Ms Marilyn Jordon, Mr Thanduxolo Rubela, Mr Thembinkosi Nene, Mr Siyabonga Magoso and Mr Joey Mshengu proved that hard work, commitment and dedication pay off when they graduated with their Master’s in Education. Dr Jaqueline Naidoo supervised their research. 

Magoso explored the collaborative activities that Further Education and Training (FET) business studies teachers engage in during cluster meetings. His findings highlight two major activities, namely, moderation and setting assessment tasks. Teachers meet quarterly to moderate formal assessment tasks written in the previous term. They also collaborate to set such tasks for various grades. 

Magoso remarked that discussion of subject content is not sufficient to promote teacher learning and development and that the business studies cluster is an effective Professional Learning Community (PLC) since it reflects most of the characteristics of functional learning communities. 

Rubela examined the learning activities of Grade 12 Life Sciences in a professional learning community. The study found that these include memo discussions, moderation of examination papers, sharing teaching strategies, setting cluster papers, lesson presentations, group discussions and demonstration of practical tasks. They thus focus on assessments, content discussions, and sharing new teaching strategies. He concluded that this PLC partially reflected the features of effective professional learning communities. 

‘All teachers should attend professional learning community meetings and the Department of Education should play a more active role in supporting and encouraging them to do so,’ said Rubela. 

Jordan’s study explored the impact of the Continuous Professional Teacher Development (CPTD) programme on senior school managers within the Uthukela District. As a senior school manager for 15 years and based on her personal reflections and observations, she believes that the link between teacher professional development and improved learner performance is vital. 

‘School managers, being at the forefront of leadership, are tasked with ensuring that their schools are effectively led and managed; therefore, they need to be skilled. In South Africa, any teacher who has seven years’ teaching experience can be appointed as a principal, irrespective of the fact that they have limited leadership and management qualifications or experience,’ said Jordan. ‘As a result, the administration, management, leadership and governance of a school can be entrusted to someone with minimum management or leadership experience. There is a need for quality continued professional teacher development programmes.’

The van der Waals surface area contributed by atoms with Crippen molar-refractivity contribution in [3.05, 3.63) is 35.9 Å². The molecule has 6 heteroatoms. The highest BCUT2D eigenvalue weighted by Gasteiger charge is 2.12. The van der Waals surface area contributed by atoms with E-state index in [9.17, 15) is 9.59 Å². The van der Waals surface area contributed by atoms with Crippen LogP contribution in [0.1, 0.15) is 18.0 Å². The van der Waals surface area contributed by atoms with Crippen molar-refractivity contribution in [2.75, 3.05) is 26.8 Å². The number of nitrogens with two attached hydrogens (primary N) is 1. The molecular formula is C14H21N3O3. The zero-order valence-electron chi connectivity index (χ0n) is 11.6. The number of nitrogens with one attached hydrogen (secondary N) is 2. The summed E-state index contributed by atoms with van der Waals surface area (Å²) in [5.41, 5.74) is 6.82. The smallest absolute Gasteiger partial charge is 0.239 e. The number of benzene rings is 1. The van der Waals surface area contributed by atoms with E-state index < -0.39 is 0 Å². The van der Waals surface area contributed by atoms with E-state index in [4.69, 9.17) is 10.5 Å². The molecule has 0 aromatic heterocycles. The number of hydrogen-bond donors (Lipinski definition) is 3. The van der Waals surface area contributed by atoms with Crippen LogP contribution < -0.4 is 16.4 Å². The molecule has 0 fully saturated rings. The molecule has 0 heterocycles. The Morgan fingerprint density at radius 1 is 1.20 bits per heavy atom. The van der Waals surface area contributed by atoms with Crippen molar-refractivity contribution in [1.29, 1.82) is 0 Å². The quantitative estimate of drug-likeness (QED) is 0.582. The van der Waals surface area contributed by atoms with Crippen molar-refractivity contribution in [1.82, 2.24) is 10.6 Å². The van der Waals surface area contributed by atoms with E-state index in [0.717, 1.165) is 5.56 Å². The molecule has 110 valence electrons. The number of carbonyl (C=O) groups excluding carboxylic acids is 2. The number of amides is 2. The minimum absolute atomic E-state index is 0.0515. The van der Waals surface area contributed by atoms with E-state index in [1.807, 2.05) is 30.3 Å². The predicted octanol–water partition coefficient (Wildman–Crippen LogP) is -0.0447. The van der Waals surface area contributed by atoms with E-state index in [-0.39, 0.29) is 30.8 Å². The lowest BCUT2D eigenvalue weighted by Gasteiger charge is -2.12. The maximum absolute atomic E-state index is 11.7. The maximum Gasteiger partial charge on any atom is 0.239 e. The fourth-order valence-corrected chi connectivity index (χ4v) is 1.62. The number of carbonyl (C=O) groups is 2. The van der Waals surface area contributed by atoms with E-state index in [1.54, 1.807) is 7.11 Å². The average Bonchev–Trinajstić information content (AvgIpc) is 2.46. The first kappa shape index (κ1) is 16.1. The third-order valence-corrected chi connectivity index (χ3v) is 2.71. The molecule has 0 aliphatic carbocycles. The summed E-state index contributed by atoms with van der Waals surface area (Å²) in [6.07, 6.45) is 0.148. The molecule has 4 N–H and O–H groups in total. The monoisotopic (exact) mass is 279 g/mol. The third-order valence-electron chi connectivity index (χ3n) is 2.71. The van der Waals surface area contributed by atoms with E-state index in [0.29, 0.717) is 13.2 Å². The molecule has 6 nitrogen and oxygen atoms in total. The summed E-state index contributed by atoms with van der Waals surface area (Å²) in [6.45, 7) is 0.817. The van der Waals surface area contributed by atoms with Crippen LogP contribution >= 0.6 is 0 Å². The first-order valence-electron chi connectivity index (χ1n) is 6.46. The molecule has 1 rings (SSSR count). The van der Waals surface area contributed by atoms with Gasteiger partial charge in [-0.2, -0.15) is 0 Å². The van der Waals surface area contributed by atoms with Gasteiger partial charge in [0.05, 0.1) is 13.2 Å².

The findings revealed that the participants viewed professional development as the pursuit of formal award-bearing qualifications and that CPTD was regarded as a development tool by senior school managers, despite having a limited knowledge of the programme. 

Nene’s study explored the role of principals in supporting teacher professional development in school-based PLCs. It found that principals understand teacher professional development and play a key role in supporting it in schools. 

‘This has been implemented through the promotion of teamwork, collaboration and mentoring within their schools. Principals identified some factors that enabled them to support professional development in schools, such as motivated teachers, implementation of Jika Imfundo, regular class visits, involvement of teachers in decision making and regular developmental meetings,’ said Nene. 

He noted that the challenges include the high teacher workload and a lack of time for professional development activities. ‘Principals now have strategies in place to overcome some of the challenges that hindered them,’ added Nene. 

Mshengu analysed the types of knowledge teachers acquire by participating in an FET Mathematical Literacy PLC in UMgungundlovu district. Knowledge acquired included general pedagogical knowledge, pedagogical content knowledge, content knowledge and curriculum knowledge. The teachers shared information and resources during cluster meetings and had the opportunity to work together, and discuss and solve their problems as a group. 

‘Trust was also evident during cluster meetings because if a teacher has a problem during his/her classroom practise, he/she trusts that fellow PLC members will offer the solution. Cluster meetings demonstrated shared values, goals and a vision for better student learning. While the goals were not formally prescribed, the way the teachers conducted themselves indicated that they shared the same values, goals and vision,’ he said. 

Words: Melissa Mungroo 

Photograph: Abhi Indrarajan